Local Banllywood Company Shoots Latest Film in Burlington | Live Culture
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Sunday, May 28, 2017

Local Banllywood Company Shoots Latest Film in Burlington

Posted By on Sun, May 28, 2017 at 10:49 PM

click to enlarge Cast and crew of 'Juniya 2' - KYMELYA SARI
  • Kymelya Sari
  • Cast and crew of 'Juniya 2'
A couple of weeks ago, my colleague Dan Bolles wrote about Punjabi singer Shael's latest video, "Meri Jaaan," which was filmed in Burlington. The video's producer, Razaq Baloch, said many viewers wanted to know where it was shot. While Shael's video might have piqued Bollywood fans' interest in the Queen City, Vermont is familiar to Banllywood fans.

Since 2009, Muktar Aden and Mohamed Muktar have made six feature films and distributed them through their own production company, Banllywood Entertainment. The pair also has a weekly news program, "Somali Bantu TV," which is filmed at the studio of the Vermont Community Access Media in Burlington and runs on Channel 15.

Last Saturday, Aden invited me to watch them film their seventh movie, Juniya 2, at Ethan Allen Park. Besides headlining the film, Aden, known as Muktar America among Banllywood fans, is also the producer and action-scene instructor. Mohamed Muktar is the cameraman and has a supporting role.

The first installment of the Juniya franchise was made in 2014. Although the film is in Maay Maay, a language mainly spoken by the Somali Bantu, it's easy to follow the movie. It tells the life story of a police officer, played by Aden, and his battles with a gang of drug dealers. At one point, Aden's on-screen wife was kidnapped. "That movie was a hit," Aden said. "People love action movies."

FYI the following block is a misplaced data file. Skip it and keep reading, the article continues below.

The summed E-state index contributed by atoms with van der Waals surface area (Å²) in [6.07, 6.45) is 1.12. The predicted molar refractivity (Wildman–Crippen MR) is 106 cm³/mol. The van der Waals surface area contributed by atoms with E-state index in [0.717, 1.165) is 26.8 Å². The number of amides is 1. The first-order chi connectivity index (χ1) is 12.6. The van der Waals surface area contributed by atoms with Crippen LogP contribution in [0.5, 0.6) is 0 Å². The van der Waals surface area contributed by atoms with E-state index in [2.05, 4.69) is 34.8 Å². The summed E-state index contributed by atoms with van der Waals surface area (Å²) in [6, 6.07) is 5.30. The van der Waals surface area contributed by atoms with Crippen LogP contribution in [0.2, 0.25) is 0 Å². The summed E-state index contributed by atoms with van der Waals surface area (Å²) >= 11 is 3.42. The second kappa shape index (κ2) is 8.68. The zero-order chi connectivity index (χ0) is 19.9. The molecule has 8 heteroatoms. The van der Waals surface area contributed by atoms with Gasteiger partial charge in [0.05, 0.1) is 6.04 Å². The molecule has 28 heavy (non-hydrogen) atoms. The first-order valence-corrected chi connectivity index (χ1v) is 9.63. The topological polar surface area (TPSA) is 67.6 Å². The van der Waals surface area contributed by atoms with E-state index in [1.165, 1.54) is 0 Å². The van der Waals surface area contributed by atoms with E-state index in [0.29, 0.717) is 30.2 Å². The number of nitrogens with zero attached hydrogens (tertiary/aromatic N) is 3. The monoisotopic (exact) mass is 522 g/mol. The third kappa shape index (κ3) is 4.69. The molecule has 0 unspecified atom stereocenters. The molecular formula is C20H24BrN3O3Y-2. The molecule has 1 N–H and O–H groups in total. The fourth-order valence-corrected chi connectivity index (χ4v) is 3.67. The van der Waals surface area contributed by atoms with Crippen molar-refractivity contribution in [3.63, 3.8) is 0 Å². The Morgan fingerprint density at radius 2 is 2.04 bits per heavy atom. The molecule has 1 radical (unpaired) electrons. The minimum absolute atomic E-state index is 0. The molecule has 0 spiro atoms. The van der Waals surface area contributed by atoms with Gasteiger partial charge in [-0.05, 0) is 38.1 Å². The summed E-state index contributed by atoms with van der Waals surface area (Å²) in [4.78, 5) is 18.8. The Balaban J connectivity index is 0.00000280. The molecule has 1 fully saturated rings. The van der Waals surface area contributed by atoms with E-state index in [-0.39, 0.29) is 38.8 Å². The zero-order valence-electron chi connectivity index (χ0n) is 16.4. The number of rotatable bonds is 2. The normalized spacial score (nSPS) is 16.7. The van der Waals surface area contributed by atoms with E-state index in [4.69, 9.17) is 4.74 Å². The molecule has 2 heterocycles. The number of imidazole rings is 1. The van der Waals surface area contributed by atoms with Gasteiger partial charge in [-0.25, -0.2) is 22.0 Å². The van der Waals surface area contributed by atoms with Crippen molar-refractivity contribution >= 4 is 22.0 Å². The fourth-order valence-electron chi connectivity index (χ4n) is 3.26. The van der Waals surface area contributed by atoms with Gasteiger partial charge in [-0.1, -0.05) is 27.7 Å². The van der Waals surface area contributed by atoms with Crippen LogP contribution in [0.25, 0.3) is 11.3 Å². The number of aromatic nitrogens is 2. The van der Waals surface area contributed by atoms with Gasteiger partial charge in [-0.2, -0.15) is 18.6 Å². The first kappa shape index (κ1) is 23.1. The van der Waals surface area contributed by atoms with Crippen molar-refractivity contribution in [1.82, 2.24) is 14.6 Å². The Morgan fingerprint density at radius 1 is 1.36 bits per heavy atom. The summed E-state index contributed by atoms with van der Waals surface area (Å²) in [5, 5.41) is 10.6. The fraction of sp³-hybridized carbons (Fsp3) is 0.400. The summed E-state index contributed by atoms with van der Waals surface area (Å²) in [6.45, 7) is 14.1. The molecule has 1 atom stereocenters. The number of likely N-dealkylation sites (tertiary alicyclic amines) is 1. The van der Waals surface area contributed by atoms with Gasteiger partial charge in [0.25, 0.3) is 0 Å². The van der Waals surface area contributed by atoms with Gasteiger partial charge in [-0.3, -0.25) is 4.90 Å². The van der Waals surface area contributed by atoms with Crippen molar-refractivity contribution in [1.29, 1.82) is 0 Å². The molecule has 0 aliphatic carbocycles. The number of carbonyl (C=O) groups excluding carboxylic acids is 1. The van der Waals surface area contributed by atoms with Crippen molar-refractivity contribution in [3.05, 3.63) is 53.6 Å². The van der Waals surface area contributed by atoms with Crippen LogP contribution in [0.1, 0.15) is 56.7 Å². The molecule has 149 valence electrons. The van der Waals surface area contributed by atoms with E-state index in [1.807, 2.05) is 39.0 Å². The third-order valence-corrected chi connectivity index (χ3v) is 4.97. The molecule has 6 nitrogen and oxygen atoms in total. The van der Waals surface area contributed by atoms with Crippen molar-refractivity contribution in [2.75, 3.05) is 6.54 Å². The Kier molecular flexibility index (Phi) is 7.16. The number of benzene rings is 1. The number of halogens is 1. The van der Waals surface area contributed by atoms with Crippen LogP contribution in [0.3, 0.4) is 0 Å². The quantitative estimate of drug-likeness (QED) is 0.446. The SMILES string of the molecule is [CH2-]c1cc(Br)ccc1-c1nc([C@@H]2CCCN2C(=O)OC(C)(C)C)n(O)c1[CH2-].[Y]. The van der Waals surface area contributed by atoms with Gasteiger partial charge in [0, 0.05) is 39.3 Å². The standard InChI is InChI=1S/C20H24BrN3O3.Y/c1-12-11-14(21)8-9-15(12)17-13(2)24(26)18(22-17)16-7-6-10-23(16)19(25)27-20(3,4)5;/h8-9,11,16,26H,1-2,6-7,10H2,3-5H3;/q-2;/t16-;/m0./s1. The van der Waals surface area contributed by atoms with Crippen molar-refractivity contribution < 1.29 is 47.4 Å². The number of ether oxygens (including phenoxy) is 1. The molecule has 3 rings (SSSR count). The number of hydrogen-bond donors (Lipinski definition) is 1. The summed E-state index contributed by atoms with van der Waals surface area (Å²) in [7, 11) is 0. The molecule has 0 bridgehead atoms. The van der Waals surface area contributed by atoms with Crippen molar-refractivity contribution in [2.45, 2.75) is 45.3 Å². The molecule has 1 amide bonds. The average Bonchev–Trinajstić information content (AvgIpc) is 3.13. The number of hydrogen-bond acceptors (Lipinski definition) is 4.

The duo decided to make a sequel because of the interest the film had generated, especially among youth, Muktar said. This was reflected in the comments that viewers left on the company's Facebook and YouTube accounts. On their YouTube channel, Juniya has garnered about 77,000 views, making it the duo's most-watched film.

In Juniya, Muktar plays the role of Aden's friend, who's interested in joining the police force. However, his application is rejected because of his slight stature. In the sequel, however, Muktar's character joins the investigation branch of the police force.

So, what can we expect in Juniya 2? This time, Aden's character will battle against two gangs and his sister will be kidnapped, Muktar explained.

The actors were not deterred by the heat of the midday sun, the unrelenting mosquitoes at Ethan Allen Park and the fact that Saturday was the first day of the Islamic fasting month of Ramadan. "We are doing the action part now," Muktar said. "It's going to be about the kidnapping."

In one scene, Aden's character was chased by two (plastic) baseball-bat-wielding gang members and their leader. Their "brawl" prompted a woman to peer out of her window nearby and shout, "What's going on? Shall I call the police?" When they needed to show the bloody effects of the fighting, the actors used the soft drink Vimto.

For Fatuma Mohamed, who plays the role of Aden's sister, there was a lot of waiting around. Still, the Community College of Vermont student described the experience as fun. Although Juniya 2 was Mohamed's debut film, the actors — Muhidin Abdi, Abow Ibrahim and Mara Abaz — had acted in other Banllywood films.

During Somali Bantu TV filming, Abdi usually mans the control room in silence. In Juniya 2, he's the head honcho of the gang pursuing Aden.

Ibrahim needed additional tips on how to make his fight scenes more real. The 22-year-old poet, comedian and rapper, who goes by the moniker the Bantu Rapper, agreed to being in the movie because he wanted to showcase his other talents. "Being an artiste, you have to venture into different things," he said.

For Abaz, acting is his way of expressing his artistic creativity since he stopped singing a couple of months ago. He used to perform at weddings. "In my community, I'm a famous person,"Abaz said unabashedly.

"[But] I stopped singing because of my religion ... any music with instruments is haram [forbidden]," he continued. He was referring to the opinion held by most Muslim jurists that music, with the exception of that produced with the duff (a Persian framed drum), is unlawful.

But there's one habit Abaz hasn't quite abandoned. Throughout filming, Muktar kept reminding him not to look at the camera. "When you are a singer, your eyes look at the camera," Abaz explained.

Filming is scheduled to end in early June, and Juniya 2 will be released later that month on VCAM, said Aden.

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Kymelya Sari

Kymelya Sari

Kymelya Sari is a Seven Days staff writer.


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